Variables starting with “$” are called scalars.

Some bioinformatics

Create a file containing the fol-

use strict;
use Bio::Perl qw(read_sequence);
my $seq = read_sequence(shift @ARGV);
print $seq->translate()->seq(), "\n";

This takes a nucleotide sequence file, tries to
guess the file format from its extension, and
prints out the standard translation of the first
sequence in the file. Use it like so:

athena% cd /mit/seven/7.91
athena$ pw control.fa

Things to note

 • You need to declare the variables you use
   with “my”. This is due to the “use strict;”
   command. Without the strict module,
   variables that have not been seen before
   are initially assigned a default trivial value,
   which can get very confusing if you typo a
   variable name.

 • The script gets the filename passed on the
   command line with the command “shift
   @ARGV”. The variable @ARGV is an array, and
   shift returns the first element and removes
   it from the array.

 • After printing the translation, we ask it
   to print “\n”, which is the symbol for a
   newline. Otherwise, the subsequent athena
   prompt shows up on the same line.

bioperl objects

 • You access variables within modules using

 • The read sequence function returns a Bio::Seq
   object, which we assign to the variable $seq.
   This object has a method, translate, a
   function which returns another Bio::Seq ob-
   ject containing the translation to protein.
   This object is converted into an actual string
   (sequence of characters) using the seq method.

 • You can read about the Bio::Seq module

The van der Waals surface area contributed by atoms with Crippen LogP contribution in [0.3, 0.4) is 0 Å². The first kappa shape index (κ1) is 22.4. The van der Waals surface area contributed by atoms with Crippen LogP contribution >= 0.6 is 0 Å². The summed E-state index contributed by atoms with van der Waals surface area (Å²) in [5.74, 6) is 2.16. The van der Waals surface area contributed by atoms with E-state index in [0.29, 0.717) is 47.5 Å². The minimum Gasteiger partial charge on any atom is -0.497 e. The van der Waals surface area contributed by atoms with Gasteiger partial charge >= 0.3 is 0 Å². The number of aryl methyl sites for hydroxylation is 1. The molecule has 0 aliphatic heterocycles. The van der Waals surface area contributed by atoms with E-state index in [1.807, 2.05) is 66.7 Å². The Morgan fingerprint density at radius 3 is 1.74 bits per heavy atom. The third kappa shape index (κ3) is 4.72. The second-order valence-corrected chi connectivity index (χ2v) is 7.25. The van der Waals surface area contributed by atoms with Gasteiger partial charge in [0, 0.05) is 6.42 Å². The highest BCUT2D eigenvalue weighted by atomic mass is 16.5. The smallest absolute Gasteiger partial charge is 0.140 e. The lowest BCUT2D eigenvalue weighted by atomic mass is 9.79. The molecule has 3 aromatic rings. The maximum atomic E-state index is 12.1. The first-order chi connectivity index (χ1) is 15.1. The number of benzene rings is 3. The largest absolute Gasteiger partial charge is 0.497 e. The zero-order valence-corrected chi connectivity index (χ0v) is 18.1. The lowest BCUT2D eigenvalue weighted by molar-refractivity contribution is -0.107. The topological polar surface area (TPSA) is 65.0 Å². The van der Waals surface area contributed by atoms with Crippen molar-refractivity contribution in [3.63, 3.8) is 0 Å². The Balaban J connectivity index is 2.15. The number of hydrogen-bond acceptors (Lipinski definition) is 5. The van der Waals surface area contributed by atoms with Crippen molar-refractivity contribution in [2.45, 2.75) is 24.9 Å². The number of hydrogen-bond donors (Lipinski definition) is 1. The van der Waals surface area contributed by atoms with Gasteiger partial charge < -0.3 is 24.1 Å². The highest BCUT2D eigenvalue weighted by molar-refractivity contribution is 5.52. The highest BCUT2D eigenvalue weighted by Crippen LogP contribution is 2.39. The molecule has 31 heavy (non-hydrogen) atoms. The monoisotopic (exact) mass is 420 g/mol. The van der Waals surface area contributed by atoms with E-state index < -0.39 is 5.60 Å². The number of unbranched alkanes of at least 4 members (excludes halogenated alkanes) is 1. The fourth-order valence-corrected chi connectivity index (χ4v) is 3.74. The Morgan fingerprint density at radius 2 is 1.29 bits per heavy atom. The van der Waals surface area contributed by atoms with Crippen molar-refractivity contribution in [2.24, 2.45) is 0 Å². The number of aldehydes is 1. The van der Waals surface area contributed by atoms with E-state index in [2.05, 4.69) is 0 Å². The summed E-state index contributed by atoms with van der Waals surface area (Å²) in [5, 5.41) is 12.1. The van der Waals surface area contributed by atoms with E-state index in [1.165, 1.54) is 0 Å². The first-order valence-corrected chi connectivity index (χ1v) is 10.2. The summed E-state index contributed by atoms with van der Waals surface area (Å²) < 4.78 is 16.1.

by putting your cursor on it, and typing
   C-c C-h m, or by typing perldoc Bio::Seq in
   your terminal window.

Our own translator

In /mit/seven/7.91/perl module/, there
is a translation program that does not depend
on Bioperl. I’ll go through it because it intro-
duces some important perl concepts.

sub translate{
    my $sequence = shift;
    $sequence = uc($sequence);
    my $seqidx; my $codon; my @codon_list;
    for ($seqidx = 0;
         $seqidx < length $sequence ;
         $seqidx += 3) {
      $codon = substr($sequence, $seqidx, 3);
      if (length $codon == 3) {
        push(@codon_list, $codons{$codon}||’X’);
    return ( join (’’ , @codon_list));
Running the debugger

Open up and press C-c C-c to
start the debugger. Enter “s” twice, then keep
entering “n” to get a feel for how the translate
subroutine works.

The “s” command “steps into” the context of
the function that is about to be called. That’s
how we get the debugger into translate. The
“n” command “steps over” the command that
is about to be executed.

You can evaluate expressions in the current
context using the “x” command:

 DB<1> x @codon_list
 empty array
 DB<2> x $seqidx
0 0

If you have time, it’ll be very instructive to
use the debugger to step through the calls to
read sequence and seq->translate in (If you see anything interest-
ing, try looking it up using C-c C-h m.)

Things to note about

 • The %codons variable is a hash: a mapping
   between arbitrary key-value pairs. In this
   case, it maps the codons to their respective
   residue symbols.

 • The block under translate is a subroutine:
   a piece of code that you can call repeat-
   edly, with different arguments. If you call
   it like “translate("acgactagcaattcaca");, it
   gets passed one argument: the string
   "acgactagcaattcaca". Within translate, the
   argument is assigned to $sequence using the
   shift command.

More on

 • The uc command converts $sequence to up-

 • The for block causes $seqidx to iterate
   over the values 0, 3, 6, 9, .... The func-
   tion substr($sequence, $seqidx, 3) returns
   the substring of length three starting at
   each of these positions.

 • Triplets of nucleotides are translated by
   looking them up in the %codon list hash.

 • The @codons list stores the translated residues.
   They get added to the end of the list with
   the push command.

 • The list of residues in %codon list are joined
   together into a string using the join com-